Another week where Ryan shares his perspective on marriage. I have talked to a lot of women who wonder why their hubby’s don’t have many male friends. I will tackle friendships next week from my perspective but I think this is a great one.
Several years after getting hitched and beginning to have kids, Jill and I moved to Grand Rapids, Michigan, where I grew up. We moved for several reasons (mostly because of my job and because the Red Wings are the greatest freaking hockey team ever) but one of the reasons that I looked forward to being back was being able to spend some time with my old high school buddies who I rarely saw when I lived in Chicago. These guys and I have lived through it all, seeing each other at our best and worst (mostly worst, which was great fun), and when we’re together, it’s like we haven’t missed a beat. I knew it would be great to be back in GR to catch hockey games, root on the Spartans (Go State!) and have some cookouts.
Fast-forward six years. I’ve probably see them twice a year, and when we’re together, it’s always with the wives and a billion little kids around. Not that we don’t love to get the families together, but what happened to “guy time?” In fact, I’ve seen a few of them more in other cities over the past few years when we were attending weddings than I have when we’re in GR. Now I’m a pretty social guy, and I began to wonder, “Why do I never just hang out with my guy friends?” So I began to ask around a bit. I asked some of my old buddies and other men from work and ultimately came to the conclusion that while guys do spend some time out with other guys (happy hour, golfing, etc.) very few of us are able to invest heavily in close friendships as we get past our twenties. We’re not losers (or so we tell ourselves), but instead are victims of the modern married social life.
So here’s my theory. A guy makes good friends in high school. Then after high school, he is able to expand his social circle even further until he’s got a good, thriving social life. Then – wah, wah, wah – he meets his future wife (yep – that’s you, Yoko) and soon becomes Mr. Lame, registering for flatware while other, cooler guys are fishing or watching Japanese game shows. As marriage progresses and kids appear on the scene, the Yokos seem to be uniting, meeting each other through their kid’s school activities and bonding while watching soaps and grazing on bon bons, but the guy has a new world order. This order consists of two competing sets of priorities – his desired priorities and his scheduled priorities. Based on his Outlook calendar, his scheduled priorities look something like this:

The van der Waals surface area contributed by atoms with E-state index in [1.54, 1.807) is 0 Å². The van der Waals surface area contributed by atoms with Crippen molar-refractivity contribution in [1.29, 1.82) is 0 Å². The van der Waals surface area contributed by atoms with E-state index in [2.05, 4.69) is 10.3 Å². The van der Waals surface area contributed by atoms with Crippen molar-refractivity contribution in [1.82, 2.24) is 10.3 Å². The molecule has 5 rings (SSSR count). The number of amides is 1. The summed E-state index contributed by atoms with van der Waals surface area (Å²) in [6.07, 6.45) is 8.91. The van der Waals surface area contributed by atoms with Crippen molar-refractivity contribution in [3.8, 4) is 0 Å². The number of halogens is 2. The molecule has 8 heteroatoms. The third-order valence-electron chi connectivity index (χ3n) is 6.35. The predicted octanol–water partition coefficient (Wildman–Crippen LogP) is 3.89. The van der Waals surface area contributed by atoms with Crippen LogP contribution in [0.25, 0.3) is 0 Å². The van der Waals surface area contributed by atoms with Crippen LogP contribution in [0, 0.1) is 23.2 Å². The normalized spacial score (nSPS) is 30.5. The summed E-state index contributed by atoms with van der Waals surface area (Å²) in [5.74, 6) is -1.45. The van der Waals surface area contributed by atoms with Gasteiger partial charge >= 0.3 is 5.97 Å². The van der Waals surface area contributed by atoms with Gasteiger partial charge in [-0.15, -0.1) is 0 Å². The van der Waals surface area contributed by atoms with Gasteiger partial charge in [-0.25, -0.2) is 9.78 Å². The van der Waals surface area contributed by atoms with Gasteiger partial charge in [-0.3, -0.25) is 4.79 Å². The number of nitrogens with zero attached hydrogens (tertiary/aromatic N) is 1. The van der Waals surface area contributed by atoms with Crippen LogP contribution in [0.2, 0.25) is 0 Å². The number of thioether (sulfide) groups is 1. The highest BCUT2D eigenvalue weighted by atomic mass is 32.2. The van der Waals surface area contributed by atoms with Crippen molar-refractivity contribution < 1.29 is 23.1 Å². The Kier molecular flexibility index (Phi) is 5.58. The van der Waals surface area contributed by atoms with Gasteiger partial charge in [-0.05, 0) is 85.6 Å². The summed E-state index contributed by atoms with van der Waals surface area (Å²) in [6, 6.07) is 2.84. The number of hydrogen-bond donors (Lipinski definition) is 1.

Priority 1 – work
Priority 2 – wife
Priority 3 – kids (as time progresses, #2 and #3 may swap order)
Priority 4 – church life (occasionally he thinks, “Wait, shouldn’t serving God be #1?” Only if you can do it at work, cuz that’s where you’ll spend 2000 hours of your year, sucka!)
Priority 5 – his parents
Priority 6 – that “honey do list” (see, Priority 2)
…Priority 27 – friends.
Now I’m not suggesting that this is how things should be. Ideally, men should invest in friendships and in their church communities where they can make new friends. But what I’ve described above (short of the tongue-in-cheek reference to the bon bons) is reality for most guys, and deep down, I’m not sure most of us are fully satisfied with seeing our good friends so little.
So what can be done to improve things? Well, I’m still looking to figure this out myself, but I’ve reached two conclusions. First, a lot of guys who are trying to serve their families will willingly neglect friendships indefinitely. You might ask your husband if he feels like he gets enough time to bond with good friends. Jill has done this and it’s a great blessing to have your wife encourage you to spend time with your buddies. Now, I know that some husbands are hitting the links every weekend, and if yours is one of them, you can skip this part, but if he seems a little isolated, you might raise the topic.
Second, while most guys can’t stand the idea of Christian men’s groups, they are the probably the best way for guys to connect with other guys. They can be scheduled over breakfast, rarely involve heavy amounts of alcohol, and can provide good accountability when priorities take the wrong turn. I’ve been in many of these groups over the years, and even led one awhile back, and my recommendation is that it’s best to encourage guys to join one that already includes one of their good friends. That’s not always possible, but it significantly increases the chances that they’ll stick with it.
In fact, the guy I led a men’s group with in Chicago just let us know that he and his wife are moving to Grand Rapids! He’s a fantastic guy. I look forward to hanging out with him one of these years.